Roofless versions of established supercar favourites seem to be something of a Frankfurt fad this year, Audi's Spyder version of the hardcore R8 GT taking its place alongside the SLS Roadster and 458 Spider in the league of expensive ways to enjoy the wind in your hair.
Audi has shed 85kgs from the standard R8 Spyder, bringing the weight down to 1,640kgs. Throw a 560hp, 398lb ft 5.2-litre V10 in the mix and you get from 0-62mph in 3.8 seconds and a top speed of 197mph. That's a couple of tenths and mph off the coupe version and, sadly for Audi, slower than the 458 Spider too.
Audi is only making 333 (making it a sort of 'demi-beast'?) and each car will have its production number stamped on top of the gear lever. Speaking of which, it's R tronic automated manual and left-hand drive only. And you'll know our thoughts on the former from our roadtest of the coupe version.
To make sure it stands out over the hordes of standard R8s the GT Spyder has been lowered by 10mm, comes with an onboard lap timer, round exhausts, a larger diffuser, darker tail lights and a dual-lip front spoiler.
If you want one be ready to throw around £200,000 in Audi's direction and act fast - all 33 of the coupe versions coming to the UK sold out more or less immediately.
Colour is a bit naff...hard to find a decent one these days without people thinking it's pretending to be something else.....Original Quattro Red (Sunburst? Tornado?...(Mars Red if its a GTI..(-....now that would be nice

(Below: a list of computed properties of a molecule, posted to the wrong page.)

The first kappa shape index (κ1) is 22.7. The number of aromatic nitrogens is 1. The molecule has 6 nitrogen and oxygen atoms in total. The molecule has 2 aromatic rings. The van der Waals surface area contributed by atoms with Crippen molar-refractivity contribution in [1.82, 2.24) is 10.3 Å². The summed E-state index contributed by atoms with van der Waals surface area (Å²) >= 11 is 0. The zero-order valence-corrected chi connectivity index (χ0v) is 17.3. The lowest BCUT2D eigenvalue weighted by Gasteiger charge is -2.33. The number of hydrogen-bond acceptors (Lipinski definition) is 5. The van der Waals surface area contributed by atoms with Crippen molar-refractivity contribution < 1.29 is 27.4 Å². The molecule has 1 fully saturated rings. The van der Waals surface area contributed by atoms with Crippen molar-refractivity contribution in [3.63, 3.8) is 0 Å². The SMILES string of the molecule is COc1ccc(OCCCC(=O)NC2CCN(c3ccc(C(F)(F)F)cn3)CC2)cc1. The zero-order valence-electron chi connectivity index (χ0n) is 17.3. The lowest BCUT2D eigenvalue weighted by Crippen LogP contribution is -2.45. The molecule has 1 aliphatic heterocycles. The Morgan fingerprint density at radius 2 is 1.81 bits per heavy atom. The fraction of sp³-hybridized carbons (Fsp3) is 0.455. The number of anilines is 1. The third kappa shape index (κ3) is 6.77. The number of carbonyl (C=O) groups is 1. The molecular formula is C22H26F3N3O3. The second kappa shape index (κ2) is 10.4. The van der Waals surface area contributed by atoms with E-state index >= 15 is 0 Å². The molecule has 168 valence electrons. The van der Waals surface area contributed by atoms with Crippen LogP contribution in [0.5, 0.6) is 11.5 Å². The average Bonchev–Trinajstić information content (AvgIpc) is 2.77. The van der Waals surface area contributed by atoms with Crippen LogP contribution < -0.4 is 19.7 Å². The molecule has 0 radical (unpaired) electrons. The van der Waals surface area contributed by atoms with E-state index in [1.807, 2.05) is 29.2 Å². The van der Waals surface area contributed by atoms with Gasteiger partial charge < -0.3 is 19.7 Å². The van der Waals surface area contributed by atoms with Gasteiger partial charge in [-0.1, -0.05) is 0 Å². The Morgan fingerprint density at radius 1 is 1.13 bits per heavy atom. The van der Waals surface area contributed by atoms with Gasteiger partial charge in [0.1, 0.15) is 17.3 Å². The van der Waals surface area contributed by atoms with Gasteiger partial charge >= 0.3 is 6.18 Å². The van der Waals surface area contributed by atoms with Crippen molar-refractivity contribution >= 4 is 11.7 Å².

Beauty and looks are very much subjective, however in my eyes the design language of the R8 doesn't lend itself well to the cabrio, and even less well to this. The most striking design feature of the coupe were the the side blades, which defined the whole look extremely well. As sharp and crisp as the coupe looks, without those the rest of the design loses a lot of punch, making me find it rather lackluster.
But, like I said, thats just my view. Clearly these things will sell faster than you can contemplate the intrcacies of the design.
I'm also quite prepared to be proven wrong when (if?) I see it in the metal, so to speak.
I am not a fan of these overweight, overstuffed, open-topped demi-supercars regardless of their powerplants. They are ultimately GT's at best, less in the mode of the classic GT's and more using today's terms of cars that yearn to be sports cars but just don't make it. I accept that they can have impressive 0-60 and 0-100 times and may even put a few laps together around the track but they are ultimately designed to look good in Beverly Hills, Miami, or the equivalent elsewhere in the world. I have it a '5'.